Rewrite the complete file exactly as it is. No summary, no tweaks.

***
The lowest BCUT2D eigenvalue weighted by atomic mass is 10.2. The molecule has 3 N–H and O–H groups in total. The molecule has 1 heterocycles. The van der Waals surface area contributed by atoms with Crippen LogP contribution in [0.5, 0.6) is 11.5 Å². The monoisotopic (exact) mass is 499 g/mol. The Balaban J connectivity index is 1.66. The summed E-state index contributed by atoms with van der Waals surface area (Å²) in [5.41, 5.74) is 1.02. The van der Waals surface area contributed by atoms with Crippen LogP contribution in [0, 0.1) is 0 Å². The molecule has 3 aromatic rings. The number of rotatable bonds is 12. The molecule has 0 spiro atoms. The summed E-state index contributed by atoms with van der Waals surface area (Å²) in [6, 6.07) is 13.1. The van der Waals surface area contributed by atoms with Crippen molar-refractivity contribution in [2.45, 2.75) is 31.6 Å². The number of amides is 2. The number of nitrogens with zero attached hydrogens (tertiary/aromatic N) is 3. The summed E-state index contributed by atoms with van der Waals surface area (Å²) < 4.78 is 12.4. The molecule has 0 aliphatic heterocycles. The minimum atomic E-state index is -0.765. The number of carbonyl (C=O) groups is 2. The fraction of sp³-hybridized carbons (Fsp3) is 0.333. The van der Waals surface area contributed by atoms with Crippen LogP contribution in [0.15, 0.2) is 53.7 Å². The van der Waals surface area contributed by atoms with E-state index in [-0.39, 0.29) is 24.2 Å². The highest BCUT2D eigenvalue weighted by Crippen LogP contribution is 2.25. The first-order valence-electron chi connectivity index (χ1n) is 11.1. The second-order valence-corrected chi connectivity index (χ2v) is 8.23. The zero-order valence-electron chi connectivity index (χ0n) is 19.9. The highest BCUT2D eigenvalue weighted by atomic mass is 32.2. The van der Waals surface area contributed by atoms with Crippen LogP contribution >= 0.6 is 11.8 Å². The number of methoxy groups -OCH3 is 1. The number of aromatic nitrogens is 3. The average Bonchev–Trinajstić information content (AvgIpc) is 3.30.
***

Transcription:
The lowest BCUT2D eigenvalue weighted by atomic mass is 10.2. The molecule has 3 N–H and O–H groups in total. The molecule has 1 heterocycles. The van der Waals surface area contributed by atoms with Crippen LogP contribution in [0.5, 0.6) is 11.5 Å². The monoisotopic (exact) mass is 499 g/mol. The Balaban J connectivity index is 1.66. The summed E-state index contributed by atoms with van der Waals surface area (Å²) in [5.41, 5.74) is 1.02. The van der Waals surface area contributed by atoms with Crippen LogP contribution in [0, 0.1) is 0 Å². The molecule has 3 aromatic rings. The number of rotatable bonds is 12. The molecule has 0 spiro atoms. The summed E-state index contributed by atoms with van der Waals surface area (Å²) in [6, 6.07) is 13.1. The van der Waals surface area contributed by atoms with Crippen molar-refractivity contribution in [2.45, 2.75) is 31.6 Å². The number of amides is 2. The number of nitrogens with zero attached hydrogens (tertiary/aromatic N) is 3. The summed E-state index contributed by atoms with van der Waals surface area (Å²) < 4.78 is 12.4. The molecule has 0 aliphatic heterocycles. The minimum atomic E-state index is -0.765. The number of carbonyl (C=O) groups is 2. The fraction of sp³-hybridized carbons (Fsp3) is 0.333. The van der Waals surface area contributed by atoms with Crippen LogP contribution in [0.15, 0.2) is 53.7 Å². The van der Waals surface area contributed by atoms with E-state index in [-0.39, 0.29) is 24.2 Å². The highest BCUT2D eigenvalue weighted by Crippen LogP contribution is 2.25. The first-order valence-electron chi connectivity index (χ1n) is 11.1. The second-order valence-corrected chi connectivity index (χ2v) is 8.23. The zero-order valence-electron chi connectivity index (χ0n) is 19.9. The highest BCUT2D eigenvalue weighted by atomic mass is 32.2. The van der Waals surface area contributed by atoms with Crippen LogP contribution >= 0.6 is 11.8 Å². The number of methoxy groups -OCH3 is 1. The number of aromatic nitrogens is 3. The average Bonchev–Trinajstić information content (AvgIpc) is 3.30.